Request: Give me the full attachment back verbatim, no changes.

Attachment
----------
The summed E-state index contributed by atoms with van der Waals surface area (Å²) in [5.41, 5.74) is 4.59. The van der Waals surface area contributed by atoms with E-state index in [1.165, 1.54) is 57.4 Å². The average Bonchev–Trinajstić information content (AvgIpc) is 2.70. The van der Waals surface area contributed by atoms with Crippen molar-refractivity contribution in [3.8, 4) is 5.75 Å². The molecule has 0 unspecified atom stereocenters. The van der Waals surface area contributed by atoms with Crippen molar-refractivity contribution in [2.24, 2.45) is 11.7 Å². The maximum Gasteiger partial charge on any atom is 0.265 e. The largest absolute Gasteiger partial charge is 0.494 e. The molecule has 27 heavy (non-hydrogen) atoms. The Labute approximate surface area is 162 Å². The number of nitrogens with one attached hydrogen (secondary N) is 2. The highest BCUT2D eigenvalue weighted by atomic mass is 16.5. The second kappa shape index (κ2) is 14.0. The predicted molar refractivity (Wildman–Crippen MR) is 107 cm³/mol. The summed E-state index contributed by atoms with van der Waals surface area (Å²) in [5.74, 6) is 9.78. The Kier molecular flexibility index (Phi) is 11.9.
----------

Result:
The summed E-state index contributed by atoms with van der Waals surface area (Å²) in [5.41, 5.74) is 4.59. The van der Waals surface area contributed by atoms with E-state index in [1.165, 1.54) is 57.4 Å². The average Bonchev–Trinajstić information content (AvgIpc) is 2.70. The van der Waals surface area contributed by atoms with Crippen molar-refractivity contribution in [3.8, 4) is 5.75 Å². The molecule has 0 unspecified atom stereocenters. The van der Waals surface area contributed by atoms with Crippen molar-refractivity contribution in [2.24, 2.45) is 11.7 Å². The maximum Gasteiger partial charge on any atom is 0.265 e. The largest absolute Gasteiger partial charge is 0.494 e. The molecule has 27 heavy (non-hydrogen) atoms. The Labute approximate surface area is 162 Å². The number of nitrogens with one attached hydrogen (secondary N) is 2. The highest BCUT2D eigenvalue weighted by atomic mass is 16.5. The second kappa shape index (κ2) is 14.0. The predicted molar refractivity (Wildman–Crippen MR) is 107 cm³/mol. The summed E-state index contributed by atoms with van der Waals surface area (Å²) in [5.74, 6) is 9.78. The Kier molecular flexibility index (Phi) is 11.9.